What you see there is my one collaboration with Jim Lee. Jim drew the characters and asked me to draw the background. I have no idea what this was for. I think it was just some concept art. If I recall correctly, this was done not long into my ten-week internship at Wildstorm. I was super nervous about doing this background. I really wanted Jim to like it.
We're going back to 2003 in this, the 15th, Blast from the Past entry.
One day I was working on a drawing. (Not the one you see above.) And Jim Lee came and told me to use a lot of vertical lines. I had no idea how that bit of advice could have applied to what I was drawing, but I just said, "Okay," part of me wondering if he was just messing with me. Only much later did I realize that he wasn't talking about the drawing I had in front of me, he was talking about this drawing, the one above. By the time I realized that I had already finished it. After putting a lot of effort into it, when I gave him this drawing with my background he seemed blasé about it, even a little confused. Later when I realized that his "vertical lines" comment was for this drawing, I wondered if I had not put enough vertical lines in the buildings for his tastes. But now I think his reaction didn't have to do with the vertical lines at all. He always responded to my work that way.
Jim would often look at my drawings and tell me what could be better or how he would have done it. He would sometimes give me little assignments that he could then critique. He'd have me make a photocopy of my work so that he could draw over it and show me how it should have been done.
At some point he gave me a script to draw. It was actually a story outline created by him and his WildC.A.T.S. co writer Brandon Choi. It was a whole new comic idea. Jim told me to take it and do some layouts. He sort of made it sound like, if I did a good job, maybe it could be something they could publish. So I took the task really seriously. I set out doing a bunch of sketches.
Here are some of my early drawings for this project that i will refer to as Project X.
These don't seem that bad do they? Jim didn't seem to like any of it. He seemed disappointed every time I showed him anything. He never seemed to care for my drawings and he didn't like my designs. Here are some set designs I did.
By the way, these sketches were my first time using gray tone markers.
I remember Ali Garza looking at these and saying that he thought Jim would really like them. His comment buoyed me. But when I showed them to Jim he didn't seem to like them. He had nothing but criticisms.
Here are my layouts for the first issue. Keep in mind, this was an open story outline. That means I could set the pace and create the storytelling however I wanted.
My layouts really were this detailed, though I added the gray tones to make them a little more presentable for this blog entry.
When I showed these layouts to Jim, once again, he seemed unimpressed. (Keep in mind, these pages didn't have the gray tones at that time.) He felt I had taken too long to get to the point in the story where the team is suiting up. He didn't seem to like anything before that point and thought I should have compressed it. Looking back on it, I kind of agree with him.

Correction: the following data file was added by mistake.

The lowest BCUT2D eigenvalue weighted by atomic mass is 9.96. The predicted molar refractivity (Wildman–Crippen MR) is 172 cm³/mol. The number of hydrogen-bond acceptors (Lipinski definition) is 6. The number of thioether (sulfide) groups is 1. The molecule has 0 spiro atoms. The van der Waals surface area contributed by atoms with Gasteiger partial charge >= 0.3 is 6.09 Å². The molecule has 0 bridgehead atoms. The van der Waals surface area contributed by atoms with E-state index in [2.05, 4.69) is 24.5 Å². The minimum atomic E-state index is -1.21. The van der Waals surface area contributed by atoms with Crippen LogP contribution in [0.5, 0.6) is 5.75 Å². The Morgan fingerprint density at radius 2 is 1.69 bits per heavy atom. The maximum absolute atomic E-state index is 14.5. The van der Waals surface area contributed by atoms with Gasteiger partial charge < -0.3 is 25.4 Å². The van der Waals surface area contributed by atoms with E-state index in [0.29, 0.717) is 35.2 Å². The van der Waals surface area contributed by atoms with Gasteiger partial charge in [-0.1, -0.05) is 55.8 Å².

That's the thing, Jim seemed to be disappointed in everything I showed him and when he criticized it and showed me how it could have been done better he was almost always right. His version was always better. I mean, whatever you think about Jim Lee's art, the fact is that he had decades of experience over me. When it comes to drawing comics he knows what he's talking about, and I appreciated what I was learning from him. But he always seemed so confused and disappointed in my work. I began to think that he regretted giving me the internship and I genuinely started to wonder if I was a good enough artist to draw comics. My confidence was fading.
Here are some more sketches for this "Project X"
It became clear to me that this Project wasn't going anywhere. I don't know if Jim ever considered it something that could possibly be published or if he just wanted to have me draw something so that he could give me critiques.
After my internship I continued coming around the Wildstorm studio to show Jim and everyone what I was working on and to continue trying to get work. When I eventually started getting work from Dark Horse Jim told me that it was good-- I could go off and work for someone else and when I got better I could come back to work for them.
I remember thinking, yeah right. Like I was going to come back. His dismissiveness of me and how he made me feel like I wasn't good enough to draw comics had filled me with resentment and all I could think was, I'll show you. I don't know if it's healthy, but for a long time I was driven by my spite for Jim.
Eventually, I did get some complements from Jim, and one of those complements was over stuff that I showed him during my internship. It seemed like during my internship he was holding me to a higher standard and once I was gone he could see that I wasn't so bad.
I don't know where he was coming from. What I do know is that I became a better artist because of Jim Lee, and when he did eventually tell me that I was good it meant a great deal to me.
Also, during my internship, he did get me a job that became a pretty big deal for me. I'll be talking about that in my next Blast from the Past entry.
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